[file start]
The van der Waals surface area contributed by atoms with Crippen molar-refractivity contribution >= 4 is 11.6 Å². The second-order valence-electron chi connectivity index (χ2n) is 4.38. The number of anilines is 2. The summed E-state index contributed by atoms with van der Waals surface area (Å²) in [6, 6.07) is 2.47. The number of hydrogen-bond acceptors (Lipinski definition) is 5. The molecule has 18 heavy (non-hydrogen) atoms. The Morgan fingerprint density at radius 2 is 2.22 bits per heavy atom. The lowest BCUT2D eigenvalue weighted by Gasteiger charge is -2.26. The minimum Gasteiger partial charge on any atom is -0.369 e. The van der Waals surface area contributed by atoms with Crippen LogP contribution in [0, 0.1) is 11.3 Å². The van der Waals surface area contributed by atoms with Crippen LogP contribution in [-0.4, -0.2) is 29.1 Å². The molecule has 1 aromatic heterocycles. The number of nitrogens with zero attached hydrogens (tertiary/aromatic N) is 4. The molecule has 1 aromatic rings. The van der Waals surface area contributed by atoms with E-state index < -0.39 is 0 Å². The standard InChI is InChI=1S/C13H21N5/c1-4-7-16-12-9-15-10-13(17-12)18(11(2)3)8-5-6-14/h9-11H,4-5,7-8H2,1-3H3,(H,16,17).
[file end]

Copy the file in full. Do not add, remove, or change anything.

The van der Waals surface area contributed by atoms with Crippen molar-refractivity contribution >= 4 is 11.6 Å². The second-order valence-electron chi connectivity index (χ2n) is 4.38. The number of anilines is 2. The summed E-state index contributed by atoms with van der Waals surface area (Å²) in [6, 6.07) is 2.47. The number of hydrogen-bond acceptors (Lipinski definition) is 5. The molecule has 18 heavy (non-hydrogen) atoms. The Morgan fingerprint density at radius 2 is 2.22 bits per heavy atom. The lowest BCUT2D eigenvalue weighted by Gasteiger charge is -2.26. The minimum Gasteiger partial charge on any atom is -0.369 e. The van der Waals surface area contributed by atoms with Crippen LogP contribution in [0, 0.1) is 11.3 Å². The van der Waals surface area contributed by atoms with Crippen LogP contribution in [-0.4, -0.2) is 29.1 Å². The molecule has 1 aromatic heterocycles. The number of nitrogens with zero attached hydrogens (tertiary/aromatic N) is 4. The molecule has 1 aromatic rings. The van der Waals surface area contributed by atoms with E-state index < -0.39 is 0 Å². The standard InChI is InChI=1S/C13H21N5/c1-4-7-16-12-9-15-10-13(17-12)18(11(2)3)8-5-6-14/h9-11H,4-5,7-8H2,1-3H3,(H,16,17).